We'll burn them
Ah! It'll be fine, It'll be fine, It'll be fine
aristocrats to the lamp-post
Ah! It'll be fine, It'll be fine, It'll be fine
the aristocrats, we'll hang them!

We shall have no more nobles nor priests
Ah! It'll be fine, It'll be fine, It'll be fine
Equality will reign everywhere
The Austrian slave shall follow him
Ah! It'll be fine, It'll be fine, It'll be fine
And their infernal clique
Shall go to hell
Ah! It'll be fine, It'll be fine, It'll be fine
aristocrats to the lamp-post
Ah! It'll be fine, It'll be fine, It'll be fine
the aristocrats, we'll hang them!
And when we'll have hung them all
We'll stick a shovel up their arse.
 
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((Joint IC with @Michaelangelo and @m.equitum, which we were working on last week and finished after the hiatus announcement.

May as well still post it, just so we can cap things off for now with one last spot of obscene aristocratic luxury. :p))



The stone portal of the Hôtel de Bérancourt.


Passing through the stone portal, the Prince de Polignac entered the courtyard of the Hôtel de Bérancourt. Although the property had been in the family for some generations, it had rested vacant for some years, until the occasion arose once more for the stately home to spring to life. Two weeks prior to arriving upon the threshold of the hôtel, Polignac had given instructions to ready the home to host the Prince de Rohan and the Vicomte de Bessin, who were soon expected to arrive in Paris.

Polignac had always appreciated the sturdy masonry of Bérancourt; simple, durable stonework, without the embellishments of the Crillon -- that residence being readied for the arrival of the Comtesse de la Marche, who was also expected in Paris.

Polignac’s trusted retained, Jacques, had been placed in charge of the household staff at Bérancourt, and he did not disappoint. The staff had assembled in the courtyard to greet the Prince, bowing and curtseying in the customary manner. A maid proffered a familiar bouquet of flowers, which the Prince returned to her, with the typical instruction that the blossoms be placed in a vase with water. Such were the time-honoured traditions, the single variation being the variety of flower that was presented. On this occasion, the bouquet had been of Saint Bernard’s lily, a species native to to Le Puy.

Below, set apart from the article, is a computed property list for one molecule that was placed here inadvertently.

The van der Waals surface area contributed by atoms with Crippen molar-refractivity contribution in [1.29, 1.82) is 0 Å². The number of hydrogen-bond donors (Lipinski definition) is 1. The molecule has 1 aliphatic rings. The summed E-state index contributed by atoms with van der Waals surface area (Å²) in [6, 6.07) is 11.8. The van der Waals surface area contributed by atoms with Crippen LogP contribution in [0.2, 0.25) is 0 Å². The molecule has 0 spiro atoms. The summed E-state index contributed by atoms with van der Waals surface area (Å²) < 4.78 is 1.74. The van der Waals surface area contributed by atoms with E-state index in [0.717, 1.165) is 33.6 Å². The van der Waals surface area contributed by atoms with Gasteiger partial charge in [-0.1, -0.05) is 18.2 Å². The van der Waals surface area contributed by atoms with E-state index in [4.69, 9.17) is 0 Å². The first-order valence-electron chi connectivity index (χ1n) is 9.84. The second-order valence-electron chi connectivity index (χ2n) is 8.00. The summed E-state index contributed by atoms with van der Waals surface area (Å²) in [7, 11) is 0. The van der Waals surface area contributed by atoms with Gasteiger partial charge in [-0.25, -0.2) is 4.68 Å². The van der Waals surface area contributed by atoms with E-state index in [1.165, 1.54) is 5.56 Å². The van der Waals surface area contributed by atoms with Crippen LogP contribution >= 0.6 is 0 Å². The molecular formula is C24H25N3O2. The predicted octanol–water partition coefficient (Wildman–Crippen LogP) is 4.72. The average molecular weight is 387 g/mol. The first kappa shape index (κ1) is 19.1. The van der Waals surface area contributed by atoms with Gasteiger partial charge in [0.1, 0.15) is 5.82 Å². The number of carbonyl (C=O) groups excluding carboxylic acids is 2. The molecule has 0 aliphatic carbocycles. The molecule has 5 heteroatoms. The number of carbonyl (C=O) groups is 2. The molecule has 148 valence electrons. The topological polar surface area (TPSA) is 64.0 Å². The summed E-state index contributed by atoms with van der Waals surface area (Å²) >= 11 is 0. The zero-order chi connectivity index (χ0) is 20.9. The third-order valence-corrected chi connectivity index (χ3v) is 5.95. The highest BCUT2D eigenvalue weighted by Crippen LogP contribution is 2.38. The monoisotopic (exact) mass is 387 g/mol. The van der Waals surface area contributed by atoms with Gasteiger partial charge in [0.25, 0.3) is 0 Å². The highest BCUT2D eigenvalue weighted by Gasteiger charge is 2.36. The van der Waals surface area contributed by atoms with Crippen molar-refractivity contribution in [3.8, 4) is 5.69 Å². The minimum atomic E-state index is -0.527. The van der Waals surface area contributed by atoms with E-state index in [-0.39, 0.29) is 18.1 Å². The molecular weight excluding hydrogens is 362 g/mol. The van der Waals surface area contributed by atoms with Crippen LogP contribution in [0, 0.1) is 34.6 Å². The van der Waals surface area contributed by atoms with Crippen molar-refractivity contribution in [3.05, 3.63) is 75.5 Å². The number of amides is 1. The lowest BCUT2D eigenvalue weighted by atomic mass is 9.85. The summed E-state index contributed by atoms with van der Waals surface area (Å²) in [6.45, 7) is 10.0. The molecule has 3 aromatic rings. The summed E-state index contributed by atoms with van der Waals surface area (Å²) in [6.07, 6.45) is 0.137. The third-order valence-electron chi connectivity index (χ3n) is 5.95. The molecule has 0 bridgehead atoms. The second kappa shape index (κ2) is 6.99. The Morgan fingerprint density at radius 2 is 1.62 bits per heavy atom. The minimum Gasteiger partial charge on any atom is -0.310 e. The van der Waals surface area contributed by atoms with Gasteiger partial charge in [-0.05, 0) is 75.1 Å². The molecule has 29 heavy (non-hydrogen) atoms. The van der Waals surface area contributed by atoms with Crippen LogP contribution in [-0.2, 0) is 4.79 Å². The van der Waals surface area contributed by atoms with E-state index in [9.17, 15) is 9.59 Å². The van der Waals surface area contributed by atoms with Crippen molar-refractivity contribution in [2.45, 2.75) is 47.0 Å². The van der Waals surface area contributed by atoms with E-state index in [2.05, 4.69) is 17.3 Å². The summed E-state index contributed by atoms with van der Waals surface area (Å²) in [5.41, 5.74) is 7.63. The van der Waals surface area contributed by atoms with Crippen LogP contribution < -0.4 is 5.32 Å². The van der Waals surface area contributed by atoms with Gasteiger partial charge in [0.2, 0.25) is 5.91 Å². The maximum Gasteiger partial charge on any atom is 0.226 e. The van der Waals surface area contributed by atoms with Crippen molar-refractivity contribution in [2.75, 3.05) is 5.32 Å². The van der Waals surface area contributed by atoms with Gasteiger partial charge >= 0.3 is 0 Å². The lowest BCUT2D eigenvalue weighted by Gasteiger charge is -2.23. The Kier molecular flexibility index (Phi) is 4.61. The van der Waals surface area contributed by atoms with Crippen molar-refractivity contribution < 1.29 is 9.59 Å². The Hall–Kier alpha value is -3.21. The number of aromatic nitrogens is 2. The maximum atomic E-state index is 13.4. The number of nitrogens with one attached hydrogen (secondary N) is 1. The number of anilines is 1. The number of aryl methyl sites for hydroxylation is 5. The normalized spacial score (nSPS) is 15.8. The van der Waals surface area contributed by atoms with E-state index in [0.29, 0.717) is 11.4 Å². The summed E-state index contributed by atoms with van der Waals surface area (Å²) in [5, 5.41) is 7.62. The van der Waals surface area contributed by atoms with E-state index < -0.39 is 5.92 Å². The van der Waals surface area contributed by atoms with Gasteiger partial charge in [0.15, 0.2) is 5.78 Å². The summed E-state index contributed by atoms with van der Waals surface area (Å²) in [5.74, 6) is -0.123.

Entering the residence, the Prince made for the music room, where he was pleased to note that the grand piano had been tuned. Of course, Jacques could be relied upon to see to every detail. Polignac requested a glass of water, which was quickly fetched. Draining the glass, he retired to a bedroom for a brief rest before the arrival of Bessin and Rohan.



* * *


His carriage coming to a stop halfway along the Rue Charlot, the Vicomte du Bessin considered that he had not seen Paris for almost two years as he arrived at the Hôtel de Bérancourt. How unfortunate the circumstances of his previous departure had been. Nevertheless, he returned in happier times, and was glad of the chance to catch up with his old friend Polignac.

Being shown into the impressive hôtel particulier, Bessin was escorted towards the salon, where the Prince awaited.

"Monsieur le Vicomte du Bessin," announced a footman as Bessin entered the salon and greeted Polignac warmly.

"It is good to see you once more, mon vieux."


* * *


Meanwhile, Henri de Rohan's carriage rolled its way towards the Hôtel de Bérancourt. He sat across from his secretary, Louis, going over some last minute business details before his meeting with Bessin and Polignac.

"Have you heard back from our contacts in the Papal States or Two Sicilies yet?" Henri said, pushing a curtain aside with his cane to look outside at the streets. He could see the hôtel ahead and began stretching his sore leg in preparation.

"Not yet, but I expect a response any day now."

"Good, good," Henri said as the carriage came to a stop. The driver disembarked to open the door and Henri hobbled out onto the street. He tipped his top hat at the man, a new accessory he had taken to wearing lately. He found the added several inches helped distract from his small stature. Turning back to the carriage, where his secretary remained, he said, "Well make sure to let me know the moment we receive word. If there is any moment to break into the Italian market, now is the time." He smacked the side of the carriage with his cane and the driver went off on his way.

As the carriage pulled away, Henri allowed a servant to escort him into the Hôtel de Bérancourt. He handed over his coat and hat at the door, already missing the latter the moment it left his head. He couldn't help notice the decor, which seemed quite understated considering the host. His cane tapped against the floor, the clacking alerting the others that he had arrived.

"Monsieur le Prince de Rohan," the footman announced as Henri stepped into the salon.

"I hope I have not kept you both waiting."